An article by Adam Hartung in Forbes today paints a pretty bleak picture for Microsoft. Basically, Hartung looks at the past quarter and holiday season to conclude that Windows 8 has been a dismal failure, the Microsoft Surface accounted for only something like 5% of tablet sales, and PC sales continue to decline. Hartung reasons that Steve Ballmer's "bet the company" gamble is a loser and Microsoft is done.
While I can't argue with Hartung's numbers, I do think they need to be taken in context. First, let's look at the tablet numbers. Yes, Surface has not overtaken iPad, not even close. For that matter, it hasn't even bested Kindle or Android tablets. But, really now, did you think in just a few short months it would? I doubt even Microsoft's most optimistic projections had it overtaking any of these competitors in just one holiday season.
Also remember that the Surface is not just a consumer-oriented device, like some of the other tablets mentioned. The Pro version is an outright laptop replacement aimed at the enterprise. Did you expect Fortune 100 companies to go out and buy Surface Pro tablets as Christmas presents to their employees? No, enterprise devices will be bought in regular buying cycles and rarely in the first quarter that a device comes out. As executives get their heads around BYOD and some decide that company-owned devices are safer, the Surface Pro will look like a better option with its enterprise control and security features.
Just as Android tablets cover a wide range of hardware manufacturers, let's not forget that Surface is not the only Win 8 tablet either. No, there are a lot of companies selling Win 8 tablets and hybrid devices. Small companies like HP, Dell and Lenovo, for instance. These three are not alone either, dozens of others are as well. Not to mention idea books, ultra books, etc. In fact, when you look at Microsoft's strategy, which other OS maker has one OS that covers everything from servers to desktop to tablets and phones? With large distribution and hardware vendors lined up at each level?
What would Hartung have Microsoft do, throw in the towel in the tablet market after a few weeks, a la HP and the Touchpad? No, Microsoft is in this one for the long haul and will be willing to slowly build market share.
But let's look at the rest of Microsoft's business as well. Do you remember when the Xbox first came out? Many said the same thing about Microsoft's foray into video game consoles that they are saying about tablets. How would it compete with Sony and Nintendo? Well, Xbox has become a cash cow for Microsoft. Rumors are that the Xbox 720 will give profits a boost in the near future.
Also, those Xbox consoles are a Trojan Horse into the living rooms of consumers. Today's Xbox does much more than play video games. It is an internet-connected media center. Playing movies via Netflix or Amazon, online games and shopping, DVDs. With advanced Kinnect technology, Microsoft has a leg up in the ultimate prize of controlling consumers' TV experience.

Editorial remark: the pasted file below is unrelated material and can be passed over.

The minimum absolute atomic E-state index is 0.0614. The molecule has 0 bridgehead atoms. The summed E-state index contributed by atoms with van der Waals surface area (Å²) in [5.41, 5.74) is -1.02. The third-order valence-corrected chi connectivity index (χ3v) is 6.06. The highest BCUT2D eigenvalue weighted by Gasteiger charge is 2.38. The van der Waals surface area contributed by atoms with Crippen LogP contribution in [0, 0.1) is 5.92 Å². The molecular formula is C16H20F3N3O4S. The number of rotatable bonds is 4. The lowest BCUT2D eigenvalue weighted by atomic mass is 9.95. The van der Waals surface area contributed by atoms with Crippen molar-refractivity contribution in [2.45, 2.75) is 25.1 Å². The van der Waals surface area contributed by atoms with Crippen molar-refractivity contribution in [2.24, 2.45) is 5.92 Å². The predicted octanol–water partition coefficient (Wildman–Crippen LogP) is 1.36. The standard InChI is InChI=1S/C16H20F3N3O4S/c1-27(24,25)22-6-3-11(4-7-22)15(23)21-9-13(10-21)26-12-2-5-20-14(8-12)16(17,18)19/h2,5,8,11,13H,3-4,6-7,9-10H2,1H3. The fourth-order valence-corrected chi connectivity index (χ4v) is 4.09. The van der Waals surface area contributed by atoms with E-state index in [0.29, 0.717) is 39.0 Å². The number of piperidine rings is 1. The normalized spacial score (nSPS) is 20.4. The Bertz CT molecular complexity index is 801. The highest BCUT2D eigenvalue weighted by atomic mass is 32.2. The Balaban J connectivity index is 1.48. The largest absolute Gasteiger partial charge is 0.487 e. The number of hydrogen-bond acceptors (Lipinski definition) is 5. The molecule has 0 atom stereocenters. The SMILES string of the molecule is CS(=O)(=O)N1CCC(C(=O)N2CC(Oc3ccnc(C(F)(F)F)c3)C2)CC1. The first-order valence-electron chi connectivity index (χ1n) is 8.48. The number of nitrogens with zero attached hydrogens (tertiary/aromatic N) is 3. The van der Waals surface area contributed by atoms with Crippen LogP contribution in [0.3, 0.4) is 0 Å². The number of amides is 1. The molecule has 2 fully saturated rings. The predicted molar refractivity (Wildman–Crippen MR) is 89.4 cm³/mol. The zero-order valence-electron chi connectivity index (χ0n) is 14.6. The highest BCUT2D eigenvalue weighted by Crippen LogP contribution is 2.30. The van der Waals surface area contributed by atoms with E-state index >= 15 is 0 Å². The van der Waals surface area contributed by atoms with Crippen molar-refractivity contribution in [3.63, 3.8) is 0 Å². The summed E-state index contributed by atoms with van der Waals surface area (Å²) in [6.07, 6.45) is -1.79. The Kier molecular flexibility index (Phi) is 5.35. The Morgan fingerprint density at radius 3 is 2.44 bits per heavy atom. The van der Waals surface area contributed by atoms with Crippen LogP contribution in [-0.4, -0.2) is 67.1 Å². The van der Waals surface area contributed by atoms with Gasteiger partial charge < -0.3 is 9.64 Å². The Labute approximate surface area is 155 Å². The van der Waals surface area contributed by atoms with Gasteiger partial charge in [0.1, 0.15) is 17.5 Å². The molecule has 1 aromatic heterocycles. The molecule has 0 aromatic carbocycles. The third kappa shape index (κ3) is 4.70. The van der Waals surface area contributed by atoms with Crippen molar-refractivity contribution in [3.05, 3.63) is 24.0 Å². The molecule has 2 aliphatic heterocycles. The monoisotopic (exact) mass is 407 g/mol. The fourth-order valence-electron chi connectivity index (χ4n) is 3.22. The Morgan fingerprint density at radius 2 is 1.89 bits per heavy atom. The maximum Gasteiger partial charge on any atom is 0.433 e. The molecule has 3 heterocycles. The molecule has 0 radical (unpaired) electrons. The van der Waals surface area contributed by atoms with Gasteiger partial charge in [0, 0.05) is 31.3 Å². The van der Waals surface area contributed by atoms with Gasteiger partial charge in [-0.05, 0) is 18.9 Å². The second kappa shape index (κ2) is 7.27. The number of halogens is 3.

Besides the OS, what about applications? Microsoft Office for the all the talk about Google Docs, still has a lion's share of the business application market. They are coming out with versions for iOS and Android. While it may not capture the market share that it commanded on the desktop, it will still be a leader.
In the cloud, Microsoft's Azure has made great strides. Running Linux and non-Microsoft apps has outflanked some of its competitors. As we move from an IaaS-dominant cloud provider to PaaS, Microsoft is well-situated to command a top-three market presence in this market as well.
In fact, Microsoft is well situated to be a top-three contender in so many lucrative markets that it would be foolish to write this company off. My friend Brad Feld used to tell me that if you are going to play in a market you need to be a top-three player in your market. If you are not top three, don't bother. Well, there is no reason Microsoft won't be top three in every market they play in. Don't forget they play in big markets too. Top three is a big number.
No, we won't see the same Bill Gates Microsoft as the evil empire with 90+% market share. But we will see Microsoft as a player in a wide variety of markets and a more nimble and able competitor across the board. So, in the words of Mark Twain, rumors of Microsoft's death are greatly exaggerated.
As co-founder and Managing Partner at The CISO Group, Alan Shimel is responsible for driving the vision and mission of the company. The CISO Group offers security consulting and PCI compliance management for the payment card industry. Prior to The CISO Group, Alan was the Chief Strategy Officer at StillSecure. Shimel was the public persona of StillSecure as it grew from start up to helping defend some of the largest and most sensitive networks in the world.
Shimel is an often-cited personality in the technology community and is a sought-after speaker at industry and government conferences and events. His commentary about the state of security, open source and life is followed closely by many industry insiders via his blog and podcast, "Ashimmy, After All These Years" (www.ashimmy.com). Alan is now also a regular contributor to The CISO Group’s security.exe blog and podcast.
Alan has helped build several successful technology companies by combining a strong business background with a deep knowledge of technology. His legal background, long experience in the field, and New York street smarts combine to form a unique personality.
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